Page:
Taking a midday flight on Northwest Airlines (NWAC)? Better pack a lunch. The nation's No. 4 carrier is dropping meal service on flights of less than 2 hours and 15 minutes. Starting Sept. 1, Northwest is also eliminating most special meals for coach-class passengers on domestic flights, including children's meals. The reason: Northwest Airlines Corp. is struggling to reverse losses that totaled $226 million in the first six months of 2001. The airline is firing workers, suspending executive bonuses, closing reservations call-centers, and retiring planes early. But even those tried-and-true fixes haven't been enough. By cutting back on meals, executives figure the airline will save another $1 million a month. "We felt this is the prudent thing to do," says President Douglas M. Steenland.
Only a year ago, Northwest was flying high along with most U.S. airlines. Business travel, the lifeblood of the airlines, had never been stronger. Consumers, flush from the economy's boom, were also taking wing. But with the economy near recession, business flyers have cut back, plunging the industry into its worst financial crunch in almost a decade. The slowdown has already taken its toll. On Aug. 13, citing a "calamitous" decline in business traffic, Midway Airlines Corp. (MDWY) declared bankruptcy.
"BASKET CASE." There isn't much hope for improvement anytime soon. Higher wages and still-steep fuel prices, plus a seasonal drop-off in vacation travel, mean the skies will remain dark for much of the industry in the months ahead. The business, says David E. Swierenga, chief economist of the Air Transport Assn., "is a basket case."
It has been some U-turn. Industry profits totaled $2.6 billion in 2000. This year, the nation's 10 biggest airlines are expected to lose $1.5 billion, making 2001 the worst year for airlines since 1993. Take out profits by Continental Airlines Inc. (CAL), which benefited from the energy boom, and perennially profitable Southwest Airlines Co. (LUV), and the industry's losses would hit $2.2 billion.
Business travel is crucial for the major airlines because they derive the bulk of their earnings from high-margin first-class and last-minute tickets, which typically cost two to three times as much as coach fares. These days, with corporate profits hitting the skids, businesses are putting the brakes on spending. Siebel Systems Inc.'s (SEBL) cutbacks are typical. Before the tech downturn, the San Mateo (Calif.) software maker permitted its sales and marketing people to travel whenever they wanted. When sales stalled earlier this year, Chief Executive Thomas M. Siebel halved the company's travel budget, to $18 million per quarter. "I said, `I don't want you to travel anywhere other than to see a customer."' At Gillette Co. (G), where CEO James M. Kilts has ordered all units to achieve "zero overhead growth," many employees are now flying coach instead of business class to Europe. And at Staples Inc., "we are using a lot more teleconferencing today than a few years ago," says President Ronald L. Sargent.
Travel to and from high-tech hot spots has been particularly hard hit. American Airlines Inc. (AMR) says business traffic at Austin, Tex., Boston, and San Jose, Calif., is down 15% from a year earlier. At UAL Corp. (UAL), parent of United Airlines, summer business bookings at San Francisco and Dallas have been down as much as 34% in some months. "People are cutting discretionary spending, and unfortunately flying fits into this category," says UAL President Rono J. Dutta. UAL is forecast to lose $985 million this year.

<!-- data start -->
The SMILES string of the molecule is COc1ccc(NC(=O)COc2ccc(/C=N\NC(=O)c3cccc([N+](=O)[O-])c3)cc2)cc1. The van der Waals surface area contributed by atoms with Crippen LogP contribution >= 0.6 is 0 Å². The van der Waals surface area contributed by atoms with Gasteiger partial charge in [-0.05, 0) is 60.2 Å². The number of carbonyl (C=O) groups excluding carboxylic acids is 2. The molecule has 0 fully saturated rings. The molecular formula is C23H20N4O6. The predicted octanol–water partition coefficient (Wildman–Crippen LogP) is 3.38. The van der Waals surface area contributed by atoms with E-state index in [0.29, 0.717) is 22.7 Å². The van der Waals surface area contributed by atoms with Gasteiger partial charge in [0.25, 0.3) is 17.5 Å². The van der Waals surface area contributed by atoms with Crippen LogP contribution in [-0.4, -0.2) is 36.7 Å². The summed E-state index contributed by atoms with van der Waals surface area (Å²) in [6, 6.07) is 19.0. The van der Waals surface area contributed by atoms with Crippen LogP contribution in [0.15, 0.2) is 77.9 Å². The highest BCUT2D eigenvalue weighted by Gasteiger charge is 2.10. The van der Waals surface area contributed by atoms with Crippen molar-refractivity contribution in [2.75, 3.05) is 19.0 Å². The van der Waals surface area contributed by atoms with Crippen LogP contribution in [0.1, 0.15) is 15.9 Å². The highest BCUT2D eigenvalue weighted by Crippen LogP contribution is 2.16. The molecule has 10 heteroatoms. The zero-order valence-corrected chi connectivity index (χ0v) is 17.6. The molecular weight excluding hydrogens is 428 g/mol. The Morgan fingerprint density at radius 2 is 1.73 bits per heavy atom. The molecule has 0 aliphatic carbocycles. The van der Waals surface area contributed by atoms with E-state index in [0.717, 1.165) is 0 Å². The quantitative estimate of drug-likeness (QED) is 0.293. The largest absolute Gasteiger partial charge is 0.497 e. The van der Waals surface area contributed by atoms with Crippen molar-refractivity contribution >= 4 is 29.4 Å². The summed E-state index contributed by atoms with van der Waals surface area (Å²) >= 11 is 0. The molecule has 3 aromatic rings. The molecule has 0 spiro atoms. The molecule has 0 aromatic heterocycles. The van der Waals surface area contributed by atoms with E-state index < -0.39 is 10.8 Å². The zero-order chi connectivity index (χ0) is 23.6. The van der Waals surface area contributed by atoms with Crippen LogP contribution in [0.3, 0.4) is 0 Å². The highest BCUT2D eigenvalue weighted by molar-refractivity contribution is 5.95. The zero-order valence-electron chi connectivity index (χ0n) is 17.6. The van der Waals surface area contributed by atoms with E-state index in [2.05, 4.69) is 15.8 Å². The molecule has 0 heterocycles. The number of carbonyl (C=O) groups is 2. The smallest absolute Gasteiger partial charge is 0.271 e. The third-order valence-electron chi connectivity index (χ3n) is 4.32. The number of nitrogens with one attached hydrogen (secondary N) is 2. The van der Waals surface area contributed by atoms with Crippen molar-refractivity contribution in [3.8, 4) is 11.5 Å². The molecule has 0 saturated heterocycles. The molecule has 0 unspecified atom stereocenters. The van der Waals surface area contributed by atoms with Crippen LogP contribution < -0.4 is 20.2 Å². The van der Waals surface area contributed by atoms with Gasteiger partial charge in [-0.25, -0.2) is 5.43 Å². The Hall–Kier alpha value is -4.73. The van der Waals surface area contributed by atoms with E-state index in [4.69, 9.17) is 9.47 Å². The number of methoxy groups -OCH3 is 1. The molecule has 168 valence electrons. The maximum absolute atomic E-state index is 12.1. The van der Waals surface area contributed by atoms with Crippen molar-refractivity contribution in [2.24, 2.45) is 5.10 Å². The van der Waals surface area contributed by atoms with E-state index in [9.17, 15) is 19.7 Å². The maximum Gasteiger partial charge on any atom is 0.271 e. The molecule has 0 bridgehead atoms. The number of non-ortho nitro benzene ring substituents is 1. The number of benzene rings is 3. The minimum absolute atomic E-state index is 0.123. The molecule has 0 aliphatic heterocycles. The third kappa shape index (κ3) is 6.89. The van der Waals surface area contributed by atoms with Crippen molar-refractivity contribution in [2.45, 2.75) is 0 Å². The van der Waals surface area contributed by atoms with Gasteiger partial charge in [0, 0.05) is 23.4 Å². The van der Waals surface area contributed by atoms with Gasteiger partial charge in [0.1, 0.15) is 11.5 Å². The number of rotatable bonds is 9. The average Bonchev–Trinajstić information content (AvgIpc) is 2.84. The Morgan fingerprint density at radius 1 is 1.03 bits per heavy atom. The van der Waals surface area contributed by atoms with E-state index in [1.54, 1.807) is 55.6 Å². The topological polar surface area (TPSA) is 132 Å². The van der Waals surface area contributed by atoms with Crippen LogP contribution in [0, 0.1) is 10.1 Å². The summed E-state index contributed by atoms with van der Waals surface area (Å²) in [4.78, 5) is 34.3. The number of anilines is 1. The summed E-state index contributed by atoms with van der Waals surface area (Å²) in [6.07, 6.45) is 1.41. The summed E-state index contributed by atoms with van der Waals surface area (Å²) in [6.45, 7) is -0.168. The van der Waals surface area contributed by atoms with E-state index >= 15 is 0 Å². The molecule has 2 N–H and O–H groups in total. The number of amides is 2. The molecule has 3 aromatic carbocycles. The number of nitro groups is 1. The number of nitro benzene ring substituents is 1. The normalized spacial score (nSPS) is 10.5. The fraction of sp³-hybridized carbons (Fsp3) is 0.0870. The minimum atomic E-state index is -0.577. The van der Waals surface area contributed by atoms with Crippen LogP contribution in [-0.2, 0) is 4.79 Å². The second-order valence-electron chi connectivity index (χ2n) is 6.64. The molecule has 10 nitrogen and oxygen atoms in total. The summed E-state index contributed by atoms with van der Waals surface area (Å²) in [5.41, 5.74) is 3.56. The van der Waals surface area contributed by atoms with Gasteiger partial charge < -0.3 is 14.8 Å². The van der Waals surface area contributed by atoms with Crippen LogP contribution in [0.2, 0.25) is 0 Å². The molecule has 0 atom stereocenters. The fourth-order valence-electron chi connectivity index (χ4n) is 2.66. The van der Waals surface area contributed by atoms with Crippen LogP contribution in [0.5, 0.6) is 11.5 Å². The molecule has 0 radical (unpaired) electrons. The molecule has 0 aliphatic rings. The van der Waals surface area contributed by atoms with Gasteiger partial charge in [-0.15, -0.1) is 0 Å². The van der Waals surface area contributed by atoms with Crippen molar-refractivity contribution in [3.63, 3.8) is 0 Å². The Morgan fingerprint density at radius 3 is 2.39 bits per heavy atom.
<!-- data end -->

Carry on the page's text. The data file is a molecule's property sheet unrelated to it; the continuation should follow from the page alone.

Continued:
More bad news is on the horizon. Vacationers, previously lured by fare sales and cheap tickets, aren't filling as many seats as they did only a month ago. And once the summer ends, tourist traffic tends to dry up. Meanwhile, international traffic--another high-margin business--is also weakening, as the economies of Europe, Asia, and Latin America head south. "When the general economy catches a cold, the airline industry catches pneumonia," says analyst Kevin C. Murphy of Morgan Stanley Dean Witter & Co.
Demand isn't the only problem. Fuel prices are inching higher, while wages are still climbing. Air Transport's Swierenga figures labor expenses will reach nearly $52 billion in 2002, up 15% from the $45.3 billion in 2000. He also says airlines are now paying 60% more for fuel than in 1999.
REDUCTION. To gain some altitude, the biggest airlines are casting off whatever they can. Almost all are reducing the number of flights they offer. Northwest is in its second round of layoffs this year, with plans to cut 1,625 of its 53,000 workers by year-end. American has lopped $200 million from its capital budget this year and plans an additional $700 million cut in 2002.
Most radical are restructuring plans at money-losing US Airways Group Inc. (U) Blocked by the Justice Dept. from selling itself to UAL, US Airways wants to remake itself into a lower-cost regional company. It plans to replace 60 big jets with smaller regional ones that should be easier to fill and cheaper to fly.
Still, there are some signs of improvement. Rosenbluth International, a large corporate travel agency, says that in the five-week period ended Aug. 17, corporate bookings were up as much as 20% for 18 of its 25 biggest accounts. And a survey of 200 companies released on Aug. 20 by the National Business Travel Assn. finds that 74% plan to spend the same or more on travel next year compared with 2001. That, of course, wouldn't restore traffic to pre-slowdown levels. Says Rosenbluth CEO Hal F. Rosenbluth, "I don't think the climb out will be anywhere near as vertical as the decline was." Looks like business travelers may be forced to brown-bag it for a while, as the industry struggles to stay aloft. By Michael Arndt in Chicago, with William Symonds in Boston, and bureau reports